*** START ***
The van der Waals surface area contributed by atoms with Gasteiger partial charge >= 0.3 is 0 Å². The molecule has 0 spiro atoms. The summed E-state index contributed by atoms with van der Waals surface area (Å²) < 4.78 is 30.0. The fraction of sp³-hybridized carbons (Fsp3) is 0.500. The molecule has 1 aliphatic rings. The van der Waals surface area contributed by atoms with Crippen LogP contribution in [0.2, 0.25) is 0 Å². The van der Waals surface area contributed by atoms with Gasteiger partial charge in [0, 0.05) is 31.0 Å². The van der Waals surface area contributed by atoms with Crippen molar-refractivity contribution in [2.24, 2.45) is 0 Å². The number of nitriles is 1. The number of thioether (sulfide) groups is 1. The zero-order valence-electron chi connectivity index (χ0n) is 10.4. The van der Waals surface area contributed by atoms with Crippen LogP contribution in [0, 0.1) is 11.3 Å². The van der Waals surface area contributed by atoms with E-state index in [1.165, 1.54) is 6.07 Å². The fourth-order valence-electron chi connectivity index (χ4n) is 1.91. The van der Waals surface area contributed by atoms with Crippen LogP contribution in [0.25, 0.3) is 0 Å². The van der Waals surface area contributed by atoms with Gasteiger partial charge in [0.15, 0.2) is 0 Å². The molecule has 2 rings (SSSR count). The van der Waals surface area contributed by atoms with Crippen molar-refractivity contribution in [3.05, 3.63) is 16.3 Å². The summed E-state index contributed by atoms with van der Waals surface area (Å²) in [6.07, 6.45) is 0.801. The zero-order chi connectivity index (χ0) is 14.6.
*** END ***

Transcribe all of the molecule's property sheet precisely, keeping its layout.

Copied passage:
The van der Waals surface area contributed by atoms with Gasteiger partial charge >= 0.3 is 0 Å². The molecule has 0 spiro atoms. The summed E-state index contributed by atoms with van der Waals surface area (Å²) < 4.78 is 30.0. The fraction of sp³-hybridized carbons (Fsp3) is 0.500. The molecule has 1 aliphatic rings. The van der Waals surface area contributed by atoms with Crippen LogP contribution in [0.2, 0.25) is 0 Å². The van der Waals surface area contributed by atoms with Gasteiger partial charge in [0, 0.05) is 31.0 Å². The van der Waals surface area contributed by atoms with Crippen molar-refractivity contribution in [2.24, 2.45) is 0 Å². The number of nitriles is 1. The number of thioether (sulfide) groups is 1. The zero-order valence-electron chi connectivity index (χ0n) is 10.4. The van der Waals surface area contributed by atoms with Crippen LogP contribution in [0, 0.1) is 11.3 Å². The van der Waals surface area contributed by atoms with E-state index in [1.165, 1.54) is 6.07 Å². The fourth-order valence-electron chi connectivity index (χ4n) is 1.91. The van der Waals surface area contributed by atoms with Crippen LogP contribution in [0.25, 0.3) is 0 Å². The van der Waals surface area contributed by atoms with Gasteiger partial charge in [0.15, 0.2) is 0 Å². The molecule has 2 rings (SSSR count). The van der Waals surface area contributed by atoms with Crippen molar-refractivity contribution in [3.05, 3.63) is 16.3 Å². The summed E-state index contributed by atoms with van der Waals surface area (Å²) in [6.07, 6.45) is 0.801. The zero-order chi connectivity index (χ0) is 14.6.